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FTC sues identity protection service LifeLock again

FTC sues identity protection service LifeLock again

The agency contends the company hasn't complied with a 2010 settlement

The FTC has sued identity protection service LifeLock again, alleging it failed to comply with an agreement to better protect users' data.

The FTC has sued identity protection service LifeLock again, alleging it failed to comply with an agreement to better protect users' data.

Identity protection service LifeLock said Tuesday it is prepared to go to court after the U.S. Federal Trade Commission filed a fresh lawsuit alleging the company has failed to protect its users' data and deceptively advertises its services.

LifeLock settled for US$12 million with the FTC and 35 attorneys general in 2010 for allegedly making false claims about what its service could protect consumers against.

The FTC filed a new lawsuit on Tuesday in U.S. District Court for the District of Arizona that contends LifeLock hasn't complied with the 2010 settlement, which also required it to protect users' data better.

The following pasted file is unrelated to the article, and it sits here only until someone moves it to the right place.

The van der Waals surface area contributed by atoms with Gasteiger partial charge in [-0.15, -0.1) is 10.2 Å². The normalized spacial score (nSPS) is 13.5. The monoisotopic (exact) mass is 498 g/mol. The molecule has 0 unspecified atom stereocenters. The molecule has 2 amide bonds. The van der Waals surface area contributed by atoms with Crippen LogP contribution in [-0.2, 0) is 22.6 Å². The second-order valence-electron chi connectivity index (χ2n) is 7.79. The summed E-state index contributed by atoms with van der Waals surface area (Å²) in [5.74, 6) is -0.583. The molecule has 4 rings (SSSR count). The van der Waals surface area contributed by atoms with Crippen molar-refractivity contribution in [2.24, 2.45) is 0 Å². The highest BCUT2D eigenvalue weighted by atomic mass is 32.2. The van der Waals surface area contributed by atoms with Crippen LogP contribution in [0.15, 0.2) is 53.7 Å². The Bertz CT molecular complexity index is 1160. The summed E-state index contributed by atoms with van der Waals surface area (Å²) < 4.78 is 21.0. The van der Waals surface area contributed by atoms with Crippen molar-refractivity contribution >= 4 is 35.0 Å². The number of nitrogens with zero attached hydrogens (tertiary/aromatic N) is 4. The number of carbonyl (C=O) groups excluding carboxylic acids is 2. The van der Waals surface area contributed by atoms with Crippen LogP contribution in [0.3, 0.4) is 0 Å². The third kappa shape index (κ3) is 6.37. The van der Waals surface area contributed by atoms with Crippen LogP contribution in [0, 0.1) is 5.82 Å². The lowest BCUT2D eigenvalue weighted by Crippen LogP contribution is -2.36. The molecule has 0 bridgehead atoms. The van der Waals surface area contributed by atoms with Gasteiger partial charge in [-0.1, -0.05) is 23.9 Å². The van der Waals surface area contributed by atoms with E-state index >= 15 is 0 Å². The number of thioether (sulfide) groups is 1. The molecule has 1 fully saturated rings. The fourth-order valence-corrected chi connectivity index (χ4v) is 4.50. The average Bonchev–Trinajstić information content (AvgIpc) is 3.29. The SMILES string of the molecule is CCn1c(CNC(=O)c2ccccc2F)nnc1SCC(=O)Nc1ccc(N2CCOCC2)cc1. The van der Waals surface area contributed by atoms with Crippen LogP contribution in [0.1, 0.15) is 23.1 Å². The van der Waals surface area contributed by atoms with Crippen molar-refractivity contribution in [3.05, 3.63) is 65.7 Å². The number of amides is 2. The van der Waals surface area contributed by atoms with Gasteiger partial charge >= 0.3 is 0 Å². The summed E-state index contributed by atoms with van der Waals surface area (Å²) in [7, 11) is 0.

In a statement on its website, LifeLock said it disagreed with the FTC and is prepared to go to court.

"After more than 18 months of cooperation and dialogue with the FTC, it became clear to us that we could not come to a satisfactory resolution of their issues outside a court of law," the company said.

LifeLock said it took steps after the first FTC action to secure its systems and that no members have suffered ID theft.

The company charges monthly subscription fees for a service that it claims to monitor the Web and other sources for possible fraudulent use of personal details and notify credit agencies.

The FTC's 2010 lawsuit alleged that LifeLock couldn't stop the most common type of ID theft, which is the misuse of existing accounts. ID thieves were also able to sometimes circumvent warnings that LifeLock provided to creditors.

LifeLock CEO Todd Davis famously used his own Social Security number in advertisements promoting his company, which resulted in hundreds of attempts to use his credentials for fraud. Scammers successfully used his details 13 times, which Davis claimed were countered by using LifeLock's services.

Send news tips and comments to jeremy_kirk@idg.com. Follow me on Twitter: @jeremy_kirk


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Tags legalU.S. Federal Trade CommissionCivil lawsuitsLifeLock

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